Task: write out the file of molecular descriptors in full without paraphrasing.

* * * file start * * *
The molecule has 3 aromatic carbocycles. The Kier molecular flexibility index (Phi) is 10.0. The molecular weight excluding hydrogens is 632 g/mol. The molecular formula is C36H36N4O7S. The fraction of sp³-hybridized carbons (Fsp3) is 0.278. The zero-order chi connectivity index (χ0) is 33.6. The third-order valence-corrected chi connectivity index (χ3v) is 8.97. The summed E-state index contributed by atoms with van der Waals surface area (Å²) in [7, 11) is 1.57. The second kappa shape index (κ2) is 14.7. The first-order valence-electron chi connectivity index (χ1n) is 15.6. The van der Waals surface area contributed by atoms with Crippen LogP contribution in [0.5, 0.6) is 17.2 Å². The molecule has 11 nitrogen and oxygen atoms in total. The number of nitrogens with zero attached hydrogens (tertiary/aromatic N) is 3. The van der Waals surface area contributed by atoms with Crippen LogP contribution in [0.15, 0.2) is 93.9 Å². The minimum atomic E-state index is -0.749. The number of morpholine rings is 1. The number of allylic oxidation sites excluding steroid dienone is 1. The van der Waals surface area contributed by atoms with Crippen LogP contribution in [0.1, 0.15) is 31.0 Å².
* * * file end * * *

The molecule has 3 aromatic carbocycles. The Kier molecular flexibility index (Phi) is 10.0. The molecular weight excluding hydrogens is 632 g/mol. The molecular formula is C36H36N4O7S. The fraction of sp³-hybridized carbons (Fsp3) is 0.278. The zero-order chi connectivity index (χ0) is 33.6. The third-order valence-corrected chi connectivity index (χ3v) is 8.97. The summed E-state index contributed by atoms with van der Waals surface area (Å²) in [7, 11) is 1.57. The second kappa shape index (κ2) is 14.7. The first-order valence-electron chi connectivity index (χ1n) is 15.6. The van der Waals surface area contributed by atoms with Crippen LogP contribution in [0.5, 0.6) is 17.2 Å². The molecule has 11 nitrogen and oxygen atoms in total. The number of nitrogens with zero attached hydrogens (tertiary/aromatic N) is 3. The van der Waals surface area contributed by atoms with Crippen LogP contribution in [0.15, 0.2) is 93.9 Å². The minimum atomic E-state index is -0.749. The number of morpholine rings is 1. The number of allylic oxidation sites excluding steroid dienone is 1. The van der Waals surface area contributed by atoms with Crippen LogP contribution in [0.1, 0.15) is 31.0 Å².